decided: April 23, 1969.
Appeal from order of Court of Oyer and Terminer of Fayette County, Sept. T., 1963, No. 19/88, in case of Commonwealth v. Willie Frazier.
Harry Humbert, and Ray, Buck & John, for appellant.
Gerald R. Solomon, Assistant District Attorney, and Joseph E. Kovach, District Attorney, for Commonwealth, appellee.
Bell, C.j., Jones, Cohen, Eagen, O'Brien, Roberts and Pomeroy, JJ. Opinion by Mr. Justice Roberts.
[ 434 Pa. Page 37]
Appellant was tried by a jury and convicted of voluntary manslaughter in 1963. No post-trial motions were filed and no appeal was taken. In 1965 this Court held that appellant was entitled to a hearing under Jackson v. Denno, 378 U.S. 368, 84 S. Ct. 1774 (1964) to determine the voluntariness of a confession introduced at appellant's trial, and we remanded. Commonwealth ex rel. Frazier v. Maroney, 419 Pa. 361, 214 A.2d 221 (1965). The court held a hearing, at which appellant was represented by counsel, found that appellant's confession was voluntary, and dismissed his petition. No appeal was taken.
In 1967 appellant filed a petition under the Post Conviction Hearing Act, making the same claim that he had made in his earlier habeas corpus petition. The court below cited its prior decision, finding appellant's confession to have been voluntarily made, and after taking further testimony from appellant dismissed the petition.*fn*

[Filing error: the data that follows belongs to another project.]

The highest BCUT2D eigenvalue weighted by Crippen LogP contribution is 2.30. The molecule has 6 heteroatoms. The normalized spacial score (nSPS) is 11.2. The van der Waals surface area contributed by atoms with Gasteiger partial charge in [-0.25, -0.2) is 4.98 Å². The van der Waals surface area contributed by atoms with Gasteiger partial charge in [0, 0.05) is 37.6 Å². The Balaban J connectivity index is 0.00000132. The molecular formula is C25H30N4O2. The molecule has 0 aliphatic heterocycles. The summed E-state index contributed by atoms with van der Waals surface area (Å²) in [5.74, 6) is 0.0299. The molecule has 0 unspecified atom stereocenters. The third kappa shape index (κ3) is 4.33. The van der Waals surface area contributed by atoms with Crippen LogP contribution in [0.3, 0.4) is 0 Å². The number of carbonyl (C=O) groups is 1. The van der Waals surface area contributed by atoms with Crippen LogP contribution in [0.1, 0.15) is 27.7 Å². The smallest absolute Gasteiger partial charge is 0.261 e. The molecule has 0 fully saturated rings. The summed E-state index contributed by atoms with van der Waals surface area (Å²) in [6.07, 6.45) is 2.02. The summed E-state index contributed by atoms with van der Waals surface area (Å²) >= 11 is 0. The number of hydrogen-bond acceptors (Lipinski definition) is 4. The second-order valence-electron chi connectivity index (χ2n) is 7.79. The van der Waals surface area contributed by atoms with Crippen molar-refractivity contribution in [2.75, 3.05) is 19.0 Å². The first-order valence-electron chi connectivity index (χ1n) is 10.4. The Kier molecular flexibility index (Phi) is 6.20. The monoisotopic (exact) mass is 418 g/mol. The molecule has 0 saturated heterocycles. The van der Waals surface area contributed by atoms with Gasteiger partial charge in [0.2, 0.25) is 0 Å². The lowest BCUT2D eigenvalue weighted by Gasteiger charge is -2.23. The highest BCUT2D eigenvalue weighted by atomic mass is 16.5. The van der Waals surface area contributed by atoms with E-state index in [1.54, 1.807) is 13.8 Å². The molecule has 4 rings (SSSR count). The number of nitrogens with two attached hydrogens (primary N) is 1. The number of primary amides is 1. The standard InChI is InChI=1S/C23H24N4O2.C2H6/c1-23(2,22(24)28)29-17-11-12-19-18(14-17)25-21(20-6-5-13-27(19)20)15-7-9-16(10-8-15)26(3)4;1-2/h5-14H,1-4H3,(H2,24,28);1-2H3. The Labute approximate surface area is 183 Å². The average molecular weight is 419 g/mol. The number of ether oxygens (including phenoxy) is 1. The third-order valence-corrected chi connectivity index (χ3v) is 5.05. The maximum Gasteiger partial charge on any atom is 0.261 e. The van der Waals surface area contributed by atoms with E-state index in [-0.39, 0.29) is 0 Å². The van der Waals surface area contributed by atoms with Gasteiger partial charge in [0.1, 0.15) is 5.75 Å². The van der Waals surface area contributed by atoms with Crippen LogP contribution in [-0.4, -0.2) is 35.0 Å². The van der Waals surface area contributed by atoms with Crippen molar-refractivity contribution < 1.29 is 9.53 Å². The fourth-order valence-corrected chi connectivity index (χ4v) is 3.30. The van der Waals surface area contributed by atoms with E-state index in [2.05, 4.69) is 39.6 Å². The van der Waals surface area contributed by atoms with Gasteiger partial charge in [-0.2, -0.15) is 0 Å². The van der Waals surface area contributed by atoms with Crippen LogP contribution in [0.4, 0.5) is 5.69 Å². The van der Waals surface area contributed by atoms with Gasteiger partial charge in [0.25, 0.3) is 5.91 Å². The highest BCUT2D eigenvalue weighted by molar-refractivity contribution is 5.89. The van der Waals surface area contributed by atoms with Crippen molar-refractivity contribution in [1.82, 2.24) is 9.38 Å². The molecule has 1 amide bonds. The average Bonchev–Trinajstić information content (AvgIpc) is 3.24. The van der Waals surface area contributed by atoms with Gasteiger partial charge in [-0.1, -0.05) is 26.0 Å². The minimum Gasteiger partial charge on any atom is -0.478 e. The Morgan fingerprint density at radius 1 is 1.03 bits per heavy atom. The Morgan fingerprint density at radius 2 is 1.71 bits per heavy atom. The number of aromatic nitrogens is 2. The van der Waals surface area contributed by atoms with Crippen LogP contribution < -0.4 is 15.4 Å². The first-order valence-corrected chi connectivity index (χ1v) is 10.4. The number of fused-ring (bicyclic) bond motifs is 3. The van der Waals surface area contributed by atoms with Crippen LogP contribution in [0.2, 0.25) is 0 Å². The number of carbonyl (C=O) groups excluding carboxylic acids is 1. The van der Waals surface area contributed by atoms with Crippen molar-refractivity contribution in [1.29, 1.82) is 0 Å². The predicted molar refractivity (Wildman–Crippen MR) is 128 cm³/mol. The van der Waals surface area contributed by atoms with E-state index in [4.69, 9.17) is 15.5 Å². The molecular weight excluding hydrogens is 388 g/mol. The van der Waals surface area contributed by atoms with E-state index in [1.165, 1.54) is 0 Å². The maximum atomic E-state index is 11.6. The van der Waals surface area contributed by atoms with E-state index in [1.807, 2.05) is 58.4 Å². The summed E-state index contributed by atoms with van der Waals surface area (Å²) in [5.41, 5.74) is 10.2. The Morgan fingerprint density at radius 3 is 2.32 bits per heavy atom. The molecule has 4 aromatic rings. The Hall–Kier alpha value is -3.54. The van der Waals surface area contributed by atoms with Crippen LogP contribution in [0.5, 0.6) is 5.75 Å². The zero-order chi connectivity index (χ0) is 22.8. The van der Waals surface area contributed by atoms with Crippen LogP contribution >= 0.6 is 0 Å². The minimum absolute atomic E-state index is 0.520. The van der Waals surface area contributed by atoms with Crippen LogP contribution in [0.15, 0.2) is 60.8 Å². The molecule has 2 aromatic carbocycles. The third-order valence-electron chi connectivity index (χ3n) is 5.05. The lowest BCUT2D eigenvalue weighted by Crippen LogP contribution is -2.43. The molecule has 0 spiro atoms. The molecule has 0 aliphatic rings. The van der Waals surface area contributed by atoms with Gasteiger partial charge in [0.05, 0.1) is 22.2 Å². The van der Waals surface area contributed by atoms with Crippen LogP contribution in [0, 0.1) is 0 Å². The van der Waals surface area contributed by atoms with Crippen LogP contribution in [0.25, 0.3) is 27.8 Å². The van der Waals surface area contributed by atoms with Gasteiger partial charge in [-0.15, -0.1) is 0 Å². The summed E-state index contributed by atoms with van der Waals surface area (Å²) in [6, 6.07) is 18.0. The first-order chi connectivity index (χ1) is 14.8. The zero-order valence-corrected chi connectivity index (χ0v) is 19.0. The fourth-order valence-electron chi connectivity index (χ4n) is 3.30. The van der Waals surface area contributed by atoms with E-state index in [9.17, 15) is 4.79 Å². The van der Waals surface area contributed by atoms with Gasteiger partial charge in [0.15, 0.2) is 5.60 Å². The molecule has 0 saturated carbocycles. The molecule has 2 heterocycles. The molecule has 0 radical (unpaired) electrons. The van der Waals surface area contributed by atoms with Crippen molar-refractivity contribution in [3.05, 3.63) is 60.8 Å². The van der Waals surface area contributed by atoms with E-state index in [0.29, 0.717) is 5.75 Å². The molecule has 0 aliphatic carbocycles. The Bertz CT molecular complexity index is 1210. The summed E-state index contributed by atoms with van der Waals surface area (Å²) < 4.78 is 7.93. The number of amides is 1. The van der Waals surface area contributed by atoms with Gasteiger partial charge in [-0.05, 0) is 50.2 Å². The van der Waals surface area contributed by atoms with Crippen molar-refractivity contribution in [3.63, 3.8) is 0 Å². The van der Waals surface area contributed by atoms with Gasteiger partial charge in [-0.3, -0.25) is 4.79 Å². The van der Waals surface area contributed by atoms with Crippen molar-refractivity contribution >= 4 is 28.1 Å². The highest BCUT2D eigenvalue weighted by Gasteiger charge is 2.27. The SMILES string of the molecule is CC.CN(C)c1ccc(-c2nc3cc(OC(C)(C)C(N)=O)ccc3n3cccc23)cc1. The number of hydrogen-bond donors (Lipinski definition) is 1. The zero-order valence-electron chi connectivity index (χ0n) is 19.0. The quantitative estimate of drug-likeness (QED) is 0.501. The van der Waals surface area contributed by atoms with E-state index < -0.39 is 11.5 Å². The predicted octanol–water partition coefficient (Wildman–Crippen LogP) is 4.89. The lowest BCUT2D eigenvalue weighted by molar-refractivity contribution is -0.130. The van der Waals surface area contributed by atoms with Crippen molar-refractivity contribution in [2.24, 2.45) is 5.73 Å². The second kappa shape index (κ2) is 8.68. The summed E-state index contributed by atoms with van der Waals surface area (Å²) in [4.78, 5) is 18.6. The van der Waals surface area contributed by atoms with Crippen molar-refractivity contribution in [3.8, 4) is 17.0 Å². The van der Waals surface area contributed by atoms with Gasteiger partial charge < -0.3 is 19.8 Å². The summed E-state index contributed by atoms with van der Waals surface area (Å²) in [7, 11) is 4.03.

[ 434 Pa. Page 38]
We believe that the finding of the court below is fully supported by the record, and thus we affirm. The record before us shows that appellant was taken into custody at 8 P.M. and gave an initial oral admission at 1 A.M. At 3 A.M., after being moved from the Aliquippa Borough Jail to the Uniontown State Police Barracks and being given coffee, appellant gave a written statement. Although appellant claims that he had asked for an attorney when he was initially brought to the Aliquippa jail, the hearing judge chose to not believe this contention.
This record presents a garden variety pre- Escobedo-Miranda situation. Although appellant perhaps was denied the protections which those cases now guarantee, since the trial took place in 1963, Miranda and Escobedo do not apply. Johnson v. New Jersey, 384 U.S. 719, 86 S. Ct. 1772 (1966). There is nothing further in the record before us that would permit us to conclude that the court below was required to find appellant's confession involuntary. There is no indication that appellant was threatened, nor was his will overborne. The period of interrogation was hardly such as to require a finding that appellant's confession was coerced.
The order of the Court of Oyer and Terminer of Fayette County is affirmed.